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From the ground up



For John Billone Jr., incorporating environmental values into his commercial practices is no conflict at all --- it's simply good business. The Flower City Management developer had this in mind when he began making plans to renovate the Medical Arts Building at 277 Alexander Street as a mixed-use facility. The 10-story building, constructed in 1929 to house doctors' offices, will include retail shops, office space, and high-end apartments by the time renovations are complete.

Among the new high-technology features Billone is adding to the Art Deco structure is a geothermal heating and cooling system that's expected to dramatically slash the amount of energy the building consumes. Construction on the system, which is taking place in the building's back parking lot, is nearly finished. It consists of about 70 narrow holes, each sunk 240 feet into the underlying bedrock. The temperature of a water and anti-freeze mixture pumped into the ground will be moderated about 10 degrees by the underlying dolomite and shale, and pumped back into the building, heating it in winter and cooling it in summer.

"There was the obvious [factor] of the environmentally right thing to do," says Billone about pursuing geothermal technology for the Medical Arts Building. The second reason he gives displays his business savvy more openly: "Certainly the savings in energy costs; the benefits we can pass on to our tenants."

The Environmental Protection Agency estimates that this type of geoexchange system is 40 percent more efficient than heat pumps that use air, 48 percent more than gas furnaces, and 75 percent more efficient than oil-burning furnaces, according to figures provided by Billone.

Those figures account for fuel burned at electricity-generating plants to operate the system's pumps. He estimates that the energy cost savings will pay for the price of the system in about five years. Add to that the possibility of about $60,000 in rebates from the New York State Energy Research and Development Authority, and the result is a financial picture that's downright rosy. "I don't see any downside to it, honestly," Billone says.

He's hoping potential customers see it the same way. But in a metropolitan area where commercial and residential tenants tend to move ever outward in search of greener pastures (often literally), can a greener building lure anyone back into the Rochester's urban core? Billone believes the market's there. "We know that we'll attract people to this building," he says. "I'm getting all kinds of calls." He adds "From what I'm seeing people are becoming more conscientious about environmental buildings."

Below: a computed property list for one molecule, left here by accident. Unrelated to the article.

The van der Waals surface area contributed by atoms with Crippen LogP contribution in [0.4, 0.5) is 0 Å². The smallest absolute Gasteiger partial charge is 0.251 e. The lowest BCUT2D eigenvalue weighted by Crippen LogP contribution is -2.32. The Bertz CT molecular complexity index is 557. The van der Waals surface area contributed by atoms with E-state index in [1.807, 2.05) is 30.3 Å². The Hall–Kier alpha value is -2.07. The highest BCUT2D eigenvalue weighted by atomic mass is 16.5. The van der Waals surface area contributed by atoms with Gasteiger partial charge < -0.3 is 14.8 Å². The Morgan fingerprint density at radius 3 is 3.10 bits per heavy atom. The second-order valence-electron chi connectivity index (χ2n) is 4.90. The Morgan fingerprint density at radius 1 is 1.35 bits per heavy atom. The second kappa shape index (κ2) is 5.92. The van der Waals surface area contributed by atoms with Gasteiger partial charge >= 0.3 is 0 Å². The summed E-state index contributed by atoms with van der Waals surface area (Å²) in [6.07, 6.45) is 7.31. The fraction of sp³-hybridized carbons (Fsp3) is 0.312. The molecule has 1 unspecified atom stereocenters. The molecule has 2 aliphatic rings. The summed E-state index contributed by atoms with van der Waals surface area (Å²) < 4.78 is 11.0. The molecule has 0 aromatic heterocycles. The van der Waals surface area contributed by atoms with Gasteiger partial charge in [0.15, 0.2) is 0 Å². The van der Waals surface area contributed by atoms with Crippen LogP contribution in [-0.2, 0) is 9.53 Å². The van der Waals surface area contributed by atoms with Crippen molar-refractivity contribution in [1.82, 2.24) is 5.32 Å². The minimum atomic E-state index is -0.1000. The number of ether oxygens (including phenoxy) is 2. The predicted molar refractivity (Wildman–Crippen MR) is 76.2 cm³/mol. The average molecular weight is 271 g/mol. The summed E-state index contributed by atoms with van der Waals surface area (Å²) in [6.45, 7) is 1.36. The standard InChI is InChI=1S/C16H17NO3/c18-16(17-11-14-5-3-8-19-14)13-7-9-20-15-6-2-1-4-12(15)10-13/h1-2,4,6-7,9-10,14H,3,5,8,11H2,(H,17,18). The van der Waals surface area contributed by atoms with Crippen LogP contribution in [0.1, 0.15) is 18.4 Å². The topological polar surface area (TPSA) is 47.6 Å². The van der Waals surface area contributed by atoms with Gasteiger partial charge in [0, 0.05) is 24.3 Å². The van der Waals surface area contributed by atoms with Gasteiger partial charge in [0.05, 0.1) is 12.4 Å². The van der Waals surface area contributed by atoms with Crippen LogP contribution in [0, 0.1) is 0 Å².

And with the revival of night life and a resurgence of market-rate housing in the East End, Billone downplays the notion that the city is an unattractive location compared to the suburbs. "I think there is a lot going on in the city," he says. "It's only going to get better. We get a lot of calls from people selling homes in the suburbs and moving back into the city. The city's got so much to offer."

In addition to environmentally friendly residents, Billone also hopes to "attract businesses that appreciate green technology." If he succeeds, he doesn't think he'll be alone in the green commercial space market for long: "I think you'll find more developers taking an interest in it because it's the right thing to do," he says.

While it's too early to tell if commercial tenants will be drawn by the new improvements, other groups have noticed. The Medical Arts Building is one of only three buildings in the area to be registered with the Leadership in Energy and Environmental Design program of the US Green Building Council. A planned City of Rochester Water Authority building and a Frito-Lay project in Henrietta round out the local list.

Frito-Lay will likely be completed (and receive its LEED certification) first, Billone says, but adds "Hopefully, if things go right we'll be the first residential mixed-use building in Rochester" to receive the distinction.

The Medical Arts Building will also be showcased this weekend as one of four tours available to delegates of "Energy 2004." The national energy expo is being held in Rochester by the US Department of Energy from August 8 to 11 to promote energy efficiency and sustainable and renewable energy use. Other tours include the Greater Rochester International Airport's wind and co-generation plant, the Niagara Power Project, and a biomass plant in Dunkirk.

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